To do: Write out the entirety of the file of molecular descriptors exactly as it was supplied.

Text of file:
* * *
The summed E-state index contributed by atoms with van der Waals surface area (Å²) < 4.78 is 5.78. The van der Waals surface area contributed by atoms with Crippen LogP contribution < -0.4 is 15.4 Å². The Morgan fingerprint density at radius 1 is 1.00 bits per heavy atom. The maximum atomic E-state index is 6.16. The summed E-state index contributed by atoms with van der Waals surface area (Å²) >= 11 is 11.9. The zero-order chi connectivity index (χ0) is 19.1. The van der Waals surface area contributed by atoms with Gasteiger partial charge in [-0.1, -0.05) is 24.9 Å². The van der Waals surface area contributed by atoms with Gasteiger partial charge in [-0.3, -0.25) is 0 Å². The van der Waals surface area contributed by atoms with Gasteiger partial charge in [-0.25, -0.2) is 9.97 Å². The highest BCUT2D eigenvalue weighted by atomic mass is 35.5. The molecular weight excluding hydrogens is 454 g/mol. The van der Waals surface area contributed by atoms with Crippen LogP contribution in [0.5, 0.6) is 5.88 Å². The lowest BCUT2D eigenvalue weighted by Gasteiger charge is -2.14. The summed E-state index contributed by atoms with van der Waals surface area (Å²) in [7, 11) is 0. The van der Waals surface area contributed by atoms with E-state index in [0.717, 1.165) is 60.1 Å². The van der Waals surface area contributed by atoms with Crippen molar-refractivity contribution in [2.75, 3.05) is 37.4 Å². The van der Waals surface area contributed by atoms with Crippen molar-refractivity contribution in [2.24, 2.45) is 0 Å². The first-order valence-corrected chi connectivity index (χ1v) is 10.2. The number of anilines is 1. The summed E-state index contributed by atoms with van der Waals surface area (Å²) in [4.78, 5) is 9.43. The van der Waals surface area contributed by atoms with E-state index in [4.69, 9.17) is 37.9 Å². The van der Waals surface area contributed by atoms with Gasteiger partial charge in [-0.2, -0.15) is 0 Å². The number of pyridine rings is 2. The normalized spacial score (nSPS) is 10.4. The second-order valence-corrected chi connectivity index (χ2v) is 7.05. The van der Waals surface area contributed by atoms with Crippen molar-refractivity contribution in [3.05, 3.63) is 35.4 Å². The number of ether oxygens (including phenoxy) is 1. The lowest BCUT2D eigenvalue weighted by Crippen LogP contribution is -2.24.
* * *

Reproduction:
The summed E-state index contributed by atoms with van der Waals surface area (Å²) < 4.78 is 5.78. The van der Waals surface area contributed by atoms with Crippen LogP contribution < -0.4 is 15.4 Å². The Morgan fingerprint density at radius 1 is 1.00 bits per heavy atom. The maximum atomic E-state index is 6.16. The summed E-state index contributed by atoms with van der Waals surface area (Å²) >= 11 is 11.9. The zero-order chi connectivity index (χ0) is 19.1. The van der Waals surface area contributed by atoms with Gasteiger partial charge in [-0.1, -0.05) is 24.9 Å². The van der Waals surface area contributed by atoms with Gasteiger partial charge in [-0.3, -0.25) is 0 Å². The van der Waals surface area contributed by atoms with Gasteiger partial charge in [-0.25, -0.2) is 9.97 Å². The highest BCUT2D eigenvalue weighted by atomic mass is 35.5. The molecular weight excluding hydrogens is 454 g/mol. The van der Waals surface area contributed by atoms with Crippen LogP contribution in [0.5, 0.6) is 5.88 Å². The lowest BCUT2D eigenvalue weighted by Gasteiger charge is -2.14. The summed E-state index contributed by atoms with van der Waals surface area (Å²) in [7, 11) is 0. The van der Waals surface area contributed by atoms with E-state index in [0.717, 1.165) is 60.1 Å². The van der Waals surface area contributed by atoms with Crippen molar-refractivity contribution in [2.75, 3.05) is 37.4 Å². The van der Waals surface area contributed by atoms with Crippen molar-refractivity contribution in [2.24, 2.45) is 0 Å². The first-order valence-corrected chi connectivity index (χ1v) is 10.2. The number of anilines is 1. The summed E-state index contributed by atoms with van der Waals surface area (Å²) in [4.78, 5) is 9.43. The van der Waals surface area contributed by atoms with E-state index in [4.69, 9.17) is 37.9 Å². The van der Waals surface area contributed by atoms with Gasteiger partial charge in [-0.2, -0.15) is 0 Å². The number of pyridine rings is 2. The normalized spacial score (nSPS) is 10.4. The second-order valence-corrected chi connectivity index (χ2v) is 7.05. The van der Waals surface area contributed by atoms with Crippen molar-refractivity contribution in [3.05, 3.63) is 35.4 Å². The number of ether oxygens (including phenoxy) is 1. The lowest BCUT2D eigenvalue weighted by Crippen LogP contribution is -2.24.